A Very Deserving Podium Emerges
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This year’s very suspenseful Tour de France finally has a virtually-guaranteed winner! With a technically perfect time trial performance this afternoon, Floyd Landis more than overcame the 30 seconds that separated him from the yellow jersey and, barring any unforeseen tragedies in the Tour’s final stage on Sunday, will become the third American to win the Tour de France.
It was clear today that the Floyd Landis and the team of support staff around him were fully in sync. In the morning he rode the time trial course, and I’ve been told that his team director drove the course twice. From the team car behind his rider, John Lelange was able to do a lot more than simply provide encouragement. Like the navigator in a rally car, he was able to tell Landis about the upcoming turns and hills before he reached them. This information can be invaluable to a rider because it lets him know if he can stay in his aerodynamic tuck or if he has to come up to reach for the brakes. Knowing what road conditions were waiting for him just out of sight also helps a rider gauge his effort.
The big risk in today’s (35.4 mile) (57-kilometer) time trial was that a hard and fast start could result in a big slowdown in the last 9.3 miles (15 kilometers) of the stage. Landis did start fast, but his knowledge of the course and his own ability level enabled him to keep his speed high all the way to the finish line. You can always tell when a rider is struggling in the second half of a long time trial; his shoulders roll back and forth and he shifts around in the saddle frequently, looking for more power. Landis, on the other hand, was smooth and powerful throughout the stage, and was rewarded with the yellow jersey for his tremendous efforts.
One of the unfortunate aspects of sports coverage is our tendency to focus solely on the athlete who wins, because it means we sometimes miss incredible performances from others. Oscar Pereiro started today’s time trial in the yellow jersey but with only a 12-second lead over Carlos Sastre, and 30-second lead over Landis. Comparing the historical results over the course of these riders’ careers, it seemed likely that Pereiro was almost certain to lose the yellow jersey and likely to fall all the way to third place.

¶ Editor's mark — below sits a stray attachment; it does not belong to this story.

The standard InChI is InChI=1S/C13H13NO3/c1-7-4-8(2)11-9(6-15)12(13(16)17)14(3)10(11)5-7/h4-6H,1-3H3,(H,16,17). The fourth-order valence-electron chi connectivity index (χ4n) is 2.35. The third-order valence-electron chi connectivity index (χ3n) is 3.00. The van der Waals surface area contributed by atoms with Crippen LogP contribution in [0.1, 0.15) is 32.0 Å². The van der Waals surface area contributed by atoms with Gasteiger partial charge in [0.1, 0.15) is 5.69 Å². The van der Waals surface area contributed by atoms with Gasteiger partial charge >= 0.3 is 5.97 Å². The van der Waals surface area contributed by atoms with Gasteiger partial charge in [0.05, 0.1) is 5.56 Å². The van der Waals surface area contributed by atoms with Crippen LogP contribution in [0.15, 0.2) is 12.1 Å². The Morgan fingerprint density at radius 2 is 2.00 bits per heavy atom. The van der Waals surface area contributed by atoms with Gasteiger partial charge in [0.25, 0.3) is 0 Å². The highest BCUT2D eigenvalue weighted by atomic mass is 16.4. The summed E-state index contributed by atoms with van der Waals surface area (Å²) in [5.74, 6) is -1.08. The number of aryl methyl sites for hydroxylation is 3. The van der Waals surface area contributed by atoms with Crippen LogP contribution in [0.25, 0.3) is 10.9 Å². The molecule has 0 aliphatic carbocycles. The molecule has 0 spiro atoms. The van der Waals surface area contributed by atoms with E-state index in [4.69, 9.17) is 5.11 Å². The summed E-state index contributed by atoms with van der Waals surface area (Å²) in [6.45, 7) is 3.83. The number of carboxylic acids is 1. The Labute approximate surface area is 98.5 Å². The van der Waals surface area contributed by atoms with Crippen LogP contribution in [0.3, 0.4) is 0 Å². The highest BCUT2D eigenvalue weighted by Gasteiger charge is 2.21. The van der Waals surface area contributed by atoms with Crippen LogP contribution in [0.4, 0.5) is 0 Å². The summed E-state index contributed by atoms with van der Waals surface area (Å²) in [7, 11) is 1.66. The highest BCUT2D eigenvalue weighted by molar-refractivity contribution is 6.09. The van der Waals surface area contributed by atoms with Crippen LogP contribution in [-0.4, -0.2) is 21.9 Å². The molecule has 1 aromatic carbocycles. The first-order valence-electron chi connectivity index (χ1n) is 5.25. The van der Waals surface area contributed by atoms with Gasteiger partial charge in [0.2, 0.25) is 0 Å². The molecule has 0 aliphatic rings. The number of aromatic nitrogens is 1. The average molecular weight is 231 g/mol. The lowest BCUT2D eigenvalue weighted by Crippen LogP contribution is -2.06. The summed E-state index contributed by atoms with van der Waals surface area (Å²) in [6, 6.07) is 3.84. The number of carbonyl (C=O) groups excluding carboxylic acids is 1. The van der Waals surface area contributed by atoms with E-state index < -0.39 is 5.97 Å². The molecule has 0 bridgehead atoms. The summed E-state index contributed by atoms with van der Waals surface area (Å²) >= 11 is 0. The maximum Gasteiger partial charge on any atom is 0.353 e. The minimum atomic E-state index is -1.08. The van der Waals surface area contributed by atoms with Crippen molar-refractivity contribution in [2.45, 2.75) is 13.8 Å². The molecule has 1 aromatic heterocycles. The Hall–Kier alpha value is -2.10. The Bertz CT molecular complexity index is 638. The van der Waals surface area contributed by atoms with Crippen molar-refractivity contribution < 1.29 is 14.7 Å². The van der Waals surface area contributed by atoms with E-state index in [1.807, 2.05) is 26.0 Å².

Riding in the yellow jersey has been known to either crush a rider or give him wings, and for the first half of today’s time trial, Oscar Pereiro was flying. At the first time check, the Spanish rider who has never been known as a strong rider against the clock was just ten seconds behind Landis and ahead of time trial specialists like Sebastian Lang and Time Trial World Champion Michael Rogers. At the second time check he was 57 seconds behind, then 1:30 behind at the 32-mile (51.5-kilometer) check and 1:29 behind at the finish. Obviously, it wasn’t a winning effort by Pereiro, but it was impressive nonetheless. Instead of continuing to lose more and more time as the miles ticked by, he stopped losing time to Landis somewhere in the final 4.3 miles (seven kilometers), the hardest part of a long time trial.
Besides Pereiro, Andreas Kloden had a great time trial and was able to capitalize on a bad performance by Carlos Sastre to ride himself across a seemingly insurmountable time gap and, if all goes as expected Sunday, claim third place overall in the 2006 Tour de France.
So, after three exciting and unpredictable weeks of racing, we finally have a pretty concrete idea of which three riders will stand on the podium in Paris. Along the way, each man had days where everything went their way and at least one day they’d rather forget. For Landis, his great day came on Stage 17, the day right after his worst. Pereiro lost time in the Pyrenees and rocketed back up the leader board on Stage 13 to Montelimar. And for Kloden, the great day came on L’Alpe d’Huez and he’d probably rather forget Stage 17 to Morzine. But now they’re all part of Tour de France history, and tomorrow will be a celebration of another year of incredible achievement in the world’s greatest cycling race.